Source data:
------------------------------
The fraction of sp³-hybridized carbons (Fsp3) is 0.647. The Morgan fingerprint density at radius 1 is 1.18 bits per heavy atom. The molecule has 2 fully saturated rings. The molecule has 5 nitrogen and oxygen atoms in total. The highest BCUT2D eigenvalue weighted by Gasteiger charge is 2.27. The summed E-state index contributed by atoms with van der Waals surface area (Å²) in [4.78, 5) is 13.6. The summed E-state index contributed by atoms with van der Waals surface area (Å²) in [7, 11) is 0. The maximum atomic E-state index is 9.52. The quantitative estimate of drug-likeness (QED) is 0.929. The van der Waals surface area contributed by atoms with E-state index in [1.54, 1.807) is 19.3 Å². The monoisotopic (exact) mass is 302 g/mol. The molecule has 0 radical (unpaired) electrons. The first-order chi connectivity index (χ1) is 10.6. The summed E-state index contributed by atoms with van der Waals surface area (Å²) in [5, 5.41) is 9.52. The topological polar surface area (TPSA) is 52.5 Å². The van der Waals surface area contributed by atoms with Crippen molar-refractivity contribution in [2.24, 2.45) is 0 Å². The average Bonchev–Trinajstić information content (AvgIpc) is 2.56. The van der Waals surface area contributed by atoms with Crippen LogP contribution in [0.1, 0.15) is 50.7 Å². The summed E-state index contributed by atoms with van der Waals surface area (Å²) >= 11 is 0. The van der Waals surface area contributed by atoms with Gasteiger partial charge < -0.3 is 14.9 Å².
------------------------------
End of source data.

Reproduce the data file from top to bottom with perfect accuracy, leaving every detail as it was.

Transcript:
The fraction of sp³-hybridized carbons (Fsp3) is 0.647. The Morgan fingerprint density at radius 1 is 1.18 bits per heavy atom. The molecule has 2 fully saturated rings. The molecule has 5 nitrogen and oxygen atoms in total. The highest BCUT2D eigenvalue weighted by Gasteiger charge is 2.27. The summed E-state index contributed by atoms with van der Waals surface area (Å²) in [4.78, 5) is 13.6. The summed E-state index contributed by atoms with van der Waals surface area (Å²) in [7, 11) is 0. The maximum atomic E-state index is 9.52. The quantitative estimate of drug-likeness (QED) is 0.929. The van der Waals surface area contributed by atoms with E-state index in [1.54, 1.807) is 19.3 Å². The monoisotopic (exact) mass is 302 g/mol. The molecule has 0 radical (unpaired) electrons. The first-order chi connectivity index (χ1) is 10.6. The summed E-state index contributed by atoms with van der Waals surface area (Å²) in [5, 5.41) is 9.52. The topological polar surface area (TPSA) is 52.5 Å². The van der Waals surface area contributed by atoms with Crippen molar-refractivity contribution in [2.24, 2.45) is 0 Å². The average Bonchev–Trinajstić information content (AvgIpc) is 2.56. The van der Waals surface area contributed by atoms with Crippen LogP contribution in [0.1, 0.15) is 50.7 Å². The summed E-state index contributed by atoms with van der Waals surface area (Å²) >= 11 is 0. The van der Waals surface area contributed by atoms with Gasteiger partial charge < -0.3 is 14.9 Å².